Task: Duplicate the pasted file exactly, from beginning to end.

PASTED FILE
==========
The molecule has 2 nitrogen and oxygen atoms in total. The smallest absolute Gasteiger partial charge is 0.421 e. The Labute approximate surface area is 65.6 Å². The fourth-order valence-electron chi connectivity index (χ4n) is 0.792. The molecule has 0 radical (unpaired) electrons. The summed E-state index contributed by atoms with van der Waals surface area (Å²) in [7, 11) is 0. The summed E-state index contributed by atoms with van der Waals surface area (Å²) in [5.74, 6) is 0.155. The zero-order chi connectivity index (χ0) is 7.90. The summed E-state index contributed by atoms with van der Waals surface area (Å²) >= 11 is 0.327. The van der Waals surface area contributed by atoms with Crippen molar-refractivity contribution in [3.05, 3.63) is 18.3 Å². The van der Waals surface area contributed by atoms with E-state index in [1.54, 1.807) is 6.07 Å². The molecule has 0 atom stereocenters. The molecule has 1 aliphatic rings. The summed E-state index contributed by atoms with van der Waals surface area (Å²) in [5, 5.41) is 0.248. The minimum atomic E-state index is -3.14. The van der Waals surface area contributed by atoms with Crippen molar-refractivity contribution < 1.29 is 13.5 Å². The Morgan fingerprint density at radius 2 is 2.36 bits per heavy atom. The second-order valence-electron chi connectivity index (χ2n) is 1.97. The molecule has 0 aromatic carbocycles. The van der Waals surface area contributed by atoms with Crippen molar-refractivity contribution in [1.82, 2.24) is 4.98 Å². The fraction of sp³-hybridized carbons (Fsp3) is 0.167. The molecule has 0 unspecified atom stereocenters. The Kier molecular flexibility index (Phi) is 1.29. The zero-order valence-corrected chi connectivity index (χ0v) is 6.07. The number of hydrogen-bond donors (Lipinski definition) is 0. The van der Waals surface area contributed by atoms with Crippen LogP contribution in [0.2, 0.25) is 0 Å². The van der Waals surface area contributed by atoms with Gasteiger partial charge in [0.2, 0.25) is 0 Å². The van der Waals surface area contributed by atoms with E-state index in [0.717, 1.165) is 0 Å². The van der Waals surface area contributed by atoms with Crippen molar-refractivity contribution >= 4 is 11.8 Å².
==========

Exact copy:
The molecule has 2 nitrogen and oxygen atoms in total. The smallest absolute Gasteiger partial charge is 0.421 e. The Labute approximate surface area is 65.6 Å². The fourth-order valence-electron chi connectivity index (χ4n) is 0.792. The molecule has 0 radical (unpaired) electrons. The summed E-state index contributed by atoms with van der Waals surface area (Å²) in [7, 11) is 0. The summed E-state index contributed by atoms with van der Waals surface area (Å²) in [5.74, 6) is 0.155. The zero-order chi connectivity index (χ0) is 7.90. The summed E-state index contributed by atoms with van der Waals surface area (Å²) >= 11 is 0.327. The van der Waals surface area contributed by atoms with Crippen molar-refractivity contribution in [3.05, 3.63) is 18.3 Å². The van der Waals surface area contributed by atoms with E-state index in [1.54, 1.807) is 6.07 Å². The molecule has 0 atom stereocenters. The molecule has 1 aliphatic rings. The summed E-state index contributed by atoms with van der Waals surface area (Å²) in [5, 5.41) is 0.248. The minimum atomic E-state index is -3.14. The van der Waals surface area contributed by atoms with Crippen molar-refractivity contribution < 1.29 is 13.5 Å². The Morgan fingerprint density at radius 2 is 2.36 bits per heavy atom. The second-order valence-electron chi connectivity index (χ2n) is 1.97. The molecule has 0 aromatic carbocycles. The van der Waals surface area contributed by atoms with Crippen molar-refractivity contribution in [1.82, 2.24) is 4.98 Å². The fraction of sp³-hybridized carbons (Fsp3) is 0.167. The molecule has 0 unspecified atom stereocenters. The Kier molecular flexibility index (Phi) is 1.29. The zero-order valence-corrected chi connectivity index (χ0v) is 6.07. The number of hydrogen-bond donors (Lipinski definition) is 0. The van der Waals surface area contributed by atoms with Crippen LogP contribution in [0.2, 0.25) is 0 Å². The van der Waals surface area contributed by atoms with Gasteiger partial charge in [0.2, 0.25) is 0 Å². The van der Waals surface area contributed by atoms with E-state index in [0.717, 1.165) is 0 Å². The van der Waals surface area contributed by atoms with Crippen molar-refractivity contribution >= 4 is 11.8 Å².